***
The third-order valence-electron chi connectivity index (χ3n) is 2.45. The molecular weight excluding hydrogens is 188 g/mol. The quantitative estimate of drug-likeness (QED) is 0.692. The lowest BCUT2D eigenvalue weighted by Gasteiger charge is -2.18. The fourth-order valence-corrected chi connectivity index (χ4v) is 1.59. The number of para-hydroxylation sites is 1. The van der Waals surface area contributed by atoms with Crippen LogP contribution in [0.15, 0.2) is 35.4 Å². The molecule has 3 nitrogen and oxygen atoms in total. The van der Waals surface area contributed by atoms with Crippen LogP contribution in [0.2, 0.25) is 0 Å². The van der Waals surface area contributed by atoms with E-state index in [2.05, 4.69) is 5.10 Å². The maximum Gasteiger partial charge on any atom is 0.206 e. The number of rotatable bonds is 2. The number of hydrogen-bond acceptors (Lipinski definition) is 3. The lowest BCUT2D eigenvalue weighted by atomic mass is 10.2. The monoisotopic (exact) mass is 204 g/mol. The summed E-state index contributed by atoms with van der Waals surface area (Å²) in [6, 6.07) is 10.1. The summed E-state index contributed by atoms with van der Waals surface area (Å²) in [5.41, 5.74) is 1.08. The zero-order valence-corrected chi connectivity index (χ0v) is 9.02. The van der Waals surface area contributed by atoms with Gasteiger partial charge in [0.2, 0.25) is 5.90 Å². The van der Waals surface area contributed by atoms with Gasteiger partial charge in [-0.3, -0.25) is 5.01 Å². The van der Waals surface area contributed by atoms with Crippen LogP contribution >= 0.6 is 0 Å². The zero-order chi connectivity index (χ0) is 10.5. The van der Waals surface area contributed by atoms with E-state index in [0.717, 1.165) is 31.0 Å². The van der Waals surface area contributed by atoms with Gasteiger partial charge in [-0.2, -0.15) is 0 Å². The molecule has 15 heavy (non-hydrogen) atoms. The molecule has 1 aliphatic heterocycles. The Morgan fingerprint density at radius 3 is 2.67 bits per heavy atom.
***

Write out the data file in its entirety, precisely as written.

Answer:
The third-order valence-electron chi connectivity index (χ3n) is 2.45. The molecular weight excluding hydrogens is 188 g/mol. The quantitative estimate of drug-likeness (QED) is 0.692. The lowest BCUT2D eigenvalue weighted by Gasteiger charge is -2.18. The fourth-order valence-corrected chi connectivity index (χ4v) is 1.59. The number of para-hydroxylation sites is 1. The van der Waals surface area contributed by atoms with Crippen LogP contribution in [0.15, 0.2) is 35.4 Å². The molecule has 3 nitrogen and oxygen atoms in total. The van der Waals surface area contributed by atoms with Crippen LogP contribution in [0.2, 0.25) is 0 Å². The van der Waals surface area contributed by atoms with E-state index in [2.05, 4.69) is 5.10 Å². The maximum Gasteiger partial charge on any atom is 0.206 e. The number of rotatable bonds is 2. The number of hydrogen-bond acceptors (Lipinski definition) is 3. The lowest BCUT2D eigenvalue weighted by atomic mass is 10.2. The monoisotopic (exact) mass is 204 g/mol. The summed E-state index contributed by atoms with van der Waals surface area (Å²) in [6, 6.07) is 10.1. The summed E-state index contributed by atoms with van der Waals surface area (Å²) in [5.41, 5.74) is 1.08. The zero-order valence-corrected chi connectivity index (χ0v) is 9.02. The van der Waals surface area contributed by atoms with Gasteiger partial charge in [0.2, 0.25) is 5.90 Å². The van der Waals surface area contributed by atoms with Gasteiger partial charge in [-0.3, -0.25) is 5.01 Å². The van der Waals surface area contributed by atoms with Crippen LogP contribution >= 0.6 is 0 Å². The zero-order chi connectivity index (χ0) is 10.5. The van der Waals surface area contributed by atoms with E-state index in [0.717, 1.165) is 31.0 Å². The van der Waals surface area contributed by atoms with Gasteiger partial charge in [-0.2, -0.15) is 0 Å². The molecule has 15 heavy (non-hydrogen) atoms. The molecule has 1 aliphatic heterocycles. The Morgan fingerprint density at radius 3 is 2.67 bits per heavy atom.